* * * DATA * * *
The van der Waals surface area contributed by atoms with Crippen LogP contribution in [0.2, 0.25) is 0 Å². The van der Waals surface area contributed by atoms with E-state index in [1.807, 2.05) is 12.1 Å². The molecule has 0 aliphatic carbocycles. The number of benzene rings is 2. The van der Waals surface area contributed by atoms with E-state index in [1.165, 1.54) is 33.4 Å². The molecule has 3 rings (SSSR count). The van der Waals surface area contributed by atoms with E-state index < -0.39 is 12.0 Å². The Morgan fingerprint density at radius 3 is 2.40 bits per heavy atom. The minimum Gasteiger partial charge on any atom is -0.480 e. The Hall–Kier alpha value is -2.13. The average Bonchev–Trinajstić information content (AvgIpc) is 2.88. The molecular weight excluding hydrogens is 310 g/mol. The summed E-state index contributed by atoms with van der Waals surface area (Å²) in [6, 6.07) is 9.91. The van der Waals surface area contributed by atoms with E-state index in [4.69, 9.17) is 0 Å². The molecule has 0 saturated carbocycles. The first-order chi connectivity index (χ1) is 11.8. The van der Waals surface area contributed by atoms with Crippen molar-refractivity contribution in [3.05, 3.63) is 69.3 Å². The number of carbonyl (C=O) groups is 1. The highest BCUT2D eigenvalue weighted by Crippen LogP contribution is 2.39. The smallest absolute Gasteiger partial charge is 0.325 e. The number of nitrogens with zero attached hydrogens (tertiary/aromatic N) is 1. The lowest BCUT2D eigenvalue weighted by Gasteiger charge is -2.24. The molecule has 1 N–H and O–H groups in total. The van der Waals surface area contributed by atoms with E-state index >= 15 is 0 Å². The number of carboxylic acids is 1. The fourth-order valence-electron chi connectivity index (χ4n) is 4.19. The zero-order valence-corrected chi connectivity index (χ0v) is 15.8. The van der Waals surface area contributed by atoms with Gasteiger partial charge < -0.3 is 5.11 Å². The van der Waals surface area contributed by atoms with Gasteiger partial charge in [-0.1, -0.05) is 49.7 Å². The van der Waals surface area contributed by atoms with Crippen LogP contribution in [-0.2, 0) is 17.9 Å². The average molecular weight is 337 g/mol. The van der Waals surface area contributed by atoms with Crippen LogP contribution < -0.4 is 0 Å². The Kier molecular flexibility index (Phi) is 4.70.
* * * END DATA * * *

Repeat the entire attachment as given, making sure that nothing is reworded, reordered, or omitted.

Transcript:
The van der Waals surface area contributed by atoms with Crippen LogP contribution in [0.2, 0.25) is 0 Å². The van der Waals surface area contributed by atoms with E-state index in [1.807, 2.05) is 12.1 Å². The molecule has 0 aliphatic carbocycles. The number of benzene rings is 2. The van der Waals surface area contributed by atoms with E-state index in [1.165, 1.54) is 33.4 Å². The molecule has 3 rings (SSSR count). The van der Waals surface area contributed by atoms with E-state index < -0.39 is 12.0 Å². The Morgan fingerprint density at radius 3 is 2.40 bits per heavy atom. The minimum Gasteiger partial charge on any atom is -0.480 e. The Hall–Kier alpha value is -2.13. The average Bonchev–Trinajstić information content (AvgIpc) is 2.88. The molecular weight excluding hydrogens is 310 g/mol. The summed E-state index contributed by atoms with van der Waals surface area (Å²) in [6, 6.07) is 9.91. The van der Waals surface area contributed by atoms with E-state index in [4.69, 9.17) is 0 Å². The molecule has 0 saturated carbocycles. The first-order chi connectivity index (χ1) is 11.8. The van der Waals surface area contributed by atoms with Crippen molar-refractivity contribution in [3.05, 3.63) is 69.3 Å². The number of carbonyl (C=O) groups is 1. The highest BCUT2D eigenvalue weighted by Crippen LogP contribution is 2.39. The smallest absolute Gasteiger partial charge is 0.325 e. The number of nitrogens with zero attached hydrogens (tertiary/aromatic N) is 1. The lowest BCUT2D eigenvalue weighted by Gasteiger charge is -2.24. The molecule has 1 N–H and O–H groups in total. The van der Waals surface area contributed by atoms with E-state index >= 15 is 0 Å². The number of carboxylic acids is 1. The fourth-order valence-electron chi connectivity index (χ4n) is 4.19. The zero-order valence-corrected chi connectivity index (χ0v) is 15.8. The van der Waals surface area contributed by atoms with Gasteiger partial charge < -0.3 is 5.11 Å². The van der Waals surface area contributed by atoms with Gasteiger partial charge in [-0.1, -0.05) is 49.7 Å². The van der Waals surface area contributed by atoms with Crippen LogP contribution in [-0.2, 0) is 17.9 Å². The average molecular weight is 337 g/mol. The van der Waals surface area contributed by atoms with Crippen LogP contribution < -0.4 is 0 Å². The Kier molecular flexibility index (Phi) is 4.70.